These questions are mostly overflow from the Q&A section of the physics newsletter I produce for my old high school (The King Edmund School).
Pretty high! One estimate I found states that the Earth is hit by around 500 meteorites per year. But I think probably you were asking about things a little bigger than these pebbles!
Let's clear up a bit of terminology first: Asteroids are rocky (and a little metallic) body's that orbit the sun, generally bigger than a metre across, but smaller than a planet. Meteoroids are small fragments of Asteroids (or sometimes fragments of comets), generally between the size of a spec of dust and a metre across. A Meteor is the name given to a meteoroid that falls through the Earths atmosphere (creating the white streaks we call shooting stars), and a Meteorite is what's left of the meteor (if anything) when it reaches the Earths surface.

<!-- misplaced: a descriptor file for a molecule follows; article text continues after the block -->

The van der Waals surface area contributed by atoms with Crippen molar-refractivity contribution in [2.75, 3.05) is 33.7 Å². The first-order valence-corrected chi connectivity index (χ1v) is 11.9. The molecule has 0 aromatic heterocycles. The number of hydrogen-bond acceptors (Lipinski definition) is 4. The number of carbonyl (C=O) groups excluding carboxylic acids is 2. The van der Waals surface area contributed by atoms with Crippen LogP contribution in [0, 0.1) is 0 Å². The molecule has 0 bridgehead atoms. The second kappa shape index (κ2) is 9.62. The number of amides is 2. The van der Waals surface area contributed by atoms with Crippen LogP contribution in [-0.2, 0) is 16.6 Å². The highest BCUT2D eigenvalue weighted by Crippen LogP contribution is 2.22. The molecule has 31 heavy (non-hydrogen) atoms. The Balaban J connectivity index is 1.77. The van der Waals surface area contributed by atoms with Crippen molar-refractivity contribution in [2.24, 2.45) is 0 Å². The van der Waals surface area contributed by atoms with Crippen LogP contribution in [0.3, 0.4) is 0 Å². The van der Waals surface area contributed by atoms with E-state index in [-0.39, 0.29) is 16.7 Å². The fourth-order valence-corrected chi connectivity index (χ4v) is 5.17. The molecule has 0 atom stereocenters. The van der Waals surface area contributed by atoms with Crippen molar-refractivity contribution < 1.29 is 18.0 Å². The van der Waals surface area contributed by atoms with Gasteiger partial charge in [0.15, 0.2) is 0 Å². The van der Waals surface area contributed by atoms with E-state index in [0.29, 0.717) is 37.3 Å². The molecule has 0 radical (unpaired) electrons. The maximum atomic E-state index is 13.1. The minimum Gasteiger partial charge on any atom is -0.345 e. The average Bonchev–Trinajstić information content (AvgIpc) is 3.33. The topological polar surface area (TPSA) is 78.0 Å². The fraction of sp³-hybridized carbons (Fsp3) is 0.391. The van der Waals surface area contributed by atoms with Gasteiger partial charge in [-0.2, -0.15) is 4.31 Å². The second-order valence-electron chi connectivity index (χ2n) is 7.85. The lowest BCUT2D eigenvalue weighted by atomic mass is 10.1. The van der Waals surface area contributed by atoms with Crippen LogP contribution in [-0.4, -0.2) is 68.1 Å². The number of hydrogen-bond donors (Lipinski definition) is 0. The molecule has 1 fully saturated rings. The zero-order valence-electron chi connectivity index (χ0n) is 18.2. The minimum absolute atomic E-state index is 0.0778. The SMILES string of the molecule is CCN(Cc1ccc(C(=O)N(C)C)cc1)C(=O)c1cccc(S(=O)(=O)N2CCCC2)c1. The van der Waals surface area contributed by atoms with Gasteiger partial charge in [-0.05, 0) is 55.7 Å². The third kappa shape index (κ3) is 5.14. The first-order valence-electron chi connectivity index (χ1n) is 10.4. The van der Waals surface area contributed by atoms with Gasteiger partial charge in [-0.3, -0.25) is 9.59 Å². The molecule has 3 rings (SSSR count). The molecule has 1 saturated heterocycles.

There's a very nice table on this Wikipedia page ( https://en.wikipedia.org/wiki/Impact_event ) showing the average frequency of asteroid impacts of a given size.
You can see that small asteroids (around 4 metres in size) hit the Earth roughly every 1.3 years. Asteroids of this size (and up to about 20 metres across) usually explode in an airburst, fully vaporizing before anything can hit the ground.
Asteroids of 250 metres in size hit the Earth roughly once every 59 thousand years. An asteroid this large would certainly be a 'city-killer', but wouldn't cause any real damage to the planet as a whole.
The last and only known example of a 'planet-killer' (10 kilometres + ) asteroid strike was the one that killed off the dinosaurs around 65 million years ago. Therefore the best estimate we can give for the frequency of these cataclysmic events is 'one every 65 million years', but with only a single data point, that is quite a high uncertainty. Fortunately, an objects this large headed for Earth would very likely be spotted in advance. Unfortunately... There is very little we could do about it.
I found this link very interesting, in describing the speculative long and short term effects of large asteroid strikes on the Earth, definitely check it out! ( http://www.vdrsyd.com/planet/climate.htm )
*work in progress*